At the end of the day full responsibility should land squarely on the shoulders of UVa's Facility Management - headed by Charles "Sack" Johannesmeyer, right? And where have they been? If I had one beer for every insight received from the "engineers" at UVa I would be a very sober young man. I have NEVER met an engineer from UVa with ANY experience in the field - much less interest. While many of their technicians and labor people are exceptional, my experience around the management was battle between arrogance, ignorance, and a general bearuocratic malaise. These loser birds are much of a feather.

Monday, August 31, 2009

Guest Constructors - welcome to the new Great Escape

Several folks have asked about contributing to this site - seems a lot of workers in the area are sick of the sickness, however they can't afford to lose their job over the BS.

So to anyone wanting to anonymously add photos or videos from their cell phones send me a note here along with your phone number - then with the push of a button you may help keep these crooks in line. Folks like Faulconer Construction are not going to listen to any one of us, however with their massive egos and wallets on the line they may listen to all of us.

To all of you still in the trenches - go check out The Great Escape - it's got Steve McQueen, and a badass young Charles Bronson - every minute of the film is amazing, and the tunneling they did... well... when it's life or death you gitter done. Compare that to risking your life for the commodes of some bratty puds at UVa and that's about the size of it...

Oh yeah, and there's a new group here on facebook for cleaning up the whole mess also known as UVa construction.... feel free to join up!

Friday, August 28, 2009

remember the good times we had

Well it has been an exciting couple of weeks here at Famines Follies, and thank you to everyone for getting this site up on the net - #3 in google with "Faulconer Construction" - Also thank you to the EPA and OSHA - both agencies independently contacted me and are on the case.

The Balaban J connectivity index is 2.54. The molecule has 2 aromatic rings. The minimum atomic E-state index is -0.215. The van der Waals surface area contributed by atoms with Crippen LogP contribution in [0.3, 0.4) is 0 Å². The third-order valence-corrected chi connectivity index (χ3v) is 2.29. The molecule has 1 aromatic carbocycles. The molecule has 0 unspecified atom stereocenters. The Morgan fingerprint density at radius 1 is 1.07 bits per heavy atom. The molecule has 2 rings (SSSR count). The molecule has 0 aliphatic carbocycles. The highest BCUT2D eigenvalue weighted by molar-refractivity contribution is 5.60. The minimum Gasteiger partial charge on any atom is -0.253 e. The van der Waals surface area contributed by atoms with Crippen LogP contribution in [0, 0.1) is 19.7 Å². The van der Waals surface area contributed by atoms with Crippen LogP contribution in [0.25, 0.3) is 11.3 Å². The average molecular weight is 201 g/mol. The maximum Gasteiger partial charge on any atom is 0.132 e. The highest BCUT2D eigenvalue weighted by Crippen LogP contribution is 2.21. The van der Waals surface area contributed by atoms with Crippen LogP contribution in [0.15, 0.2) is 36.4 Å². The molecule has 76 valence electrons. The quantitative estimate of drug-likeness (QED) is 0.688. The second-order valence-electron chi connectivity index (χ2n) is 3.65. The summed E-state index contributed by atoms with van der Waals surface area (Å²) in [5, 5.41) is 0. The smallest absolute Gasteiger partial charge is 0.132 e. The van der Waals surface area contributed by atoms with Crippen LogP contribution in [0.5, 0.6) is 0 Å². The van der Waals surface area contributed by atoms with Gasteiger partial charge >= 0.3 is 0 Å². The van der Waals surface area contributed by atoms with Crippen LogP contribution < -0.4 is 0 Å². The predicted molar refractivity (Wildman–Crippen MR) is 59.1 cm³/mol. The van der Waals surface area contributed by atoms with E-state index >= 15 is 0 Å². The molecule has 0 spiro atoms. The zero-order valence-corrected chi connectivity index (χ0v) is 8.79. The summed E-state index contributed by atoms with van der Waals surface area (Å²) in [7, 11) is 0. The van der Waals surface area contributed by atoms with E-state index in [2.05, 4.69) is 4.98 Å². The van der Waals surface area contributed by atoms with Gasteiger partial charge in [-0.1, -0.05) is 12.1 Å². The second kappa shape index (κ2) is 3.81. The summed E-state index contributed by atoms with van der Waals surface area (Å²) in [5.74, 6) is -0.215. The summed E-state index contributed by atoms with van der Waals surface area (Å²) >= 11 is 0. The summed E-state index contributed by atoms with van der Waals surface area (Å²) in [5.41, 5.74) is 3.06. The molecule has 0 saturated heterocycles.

The REALLY good news is that Faulconer is now starting to take credible action (rather than trying to discredit this site as a terrorist effort) by taking all of their foremen and superintendents to trench safety courses... of course that probably should have been done to begin with.... whatever...

So on a lighter note for the weekend - let's remember all the good times - here's a photo gallery of some friends rocking recycled* aluminum jewelry we made from worksite scraps.

Speaking of recycling - South Lawn is a LEEDS compliant work, and Barton Malow has done an awesome job of making it that way (with all due credit to Smitty at Prestige for his amazing talent...)

Sir Mike Rockin' an awesome recycled aluminum armband like only a real rock star can - gitter done dude! Click on photo to see the gallery.

Thursday, August 27, 2009

Faulconer Construction, UVa, W. M. Jordan - Ship of Fools?

Of the roughest days on the job perhaps the most brutal came courtesy of an engineer. As many of you perceive there was some real shady work going on. Honestly as messed up as it is at the end of the day any craft or tradesman wants to believe that they've done something helpful. Even if the sum of some days meant that chemistry students would have a potty to poo in - well, at least it's not in the street. This is my home, and my neighborhood, and I would rather see it go down a magical ferry ride to poo paradise where it may be meet its brethren.

So after digging 150 under four steam tunnels (yeah, the poorly shielded ones), experiencing several collapses, and watching gallons of raw sewage flood what is essentially my back yard, there was still that sparkle of redemption.... it was finished, and it needed to be done, and it wasn't perfect, but.... well whatever.

Along shows this engineer, and I just had to ask him - "Why did we have to replace the existing line, and install a new one 2/10's of an inch lower?"

To which he replied "Because that old terra cotta line really needed to be upgraded."

To which my colleague and I winced "WTF!!! Are you kidding?!?! That was a ductile iron line we just replaced with cheap PVC!?!" NB: for those tender readers not versed - ductile iron is a heck of a lot stronger than PVC plastic.

To which he replied "Oh."

So in other words that entire exercise could have been prevented had anyone just looked in the man hole to see what was there. Several $$$$$$ thousand+ with lives risked and it was entirely pointless. The complete and utter lack of effort on the part of everyone involved is astonishing. Facilities Management at UVa, could have poked there heads in there, someone at WM Jordan might have wondered about lowering a line that little, and anyone at Faulconer could have stepped up... c'est le pee - ship of fools for real.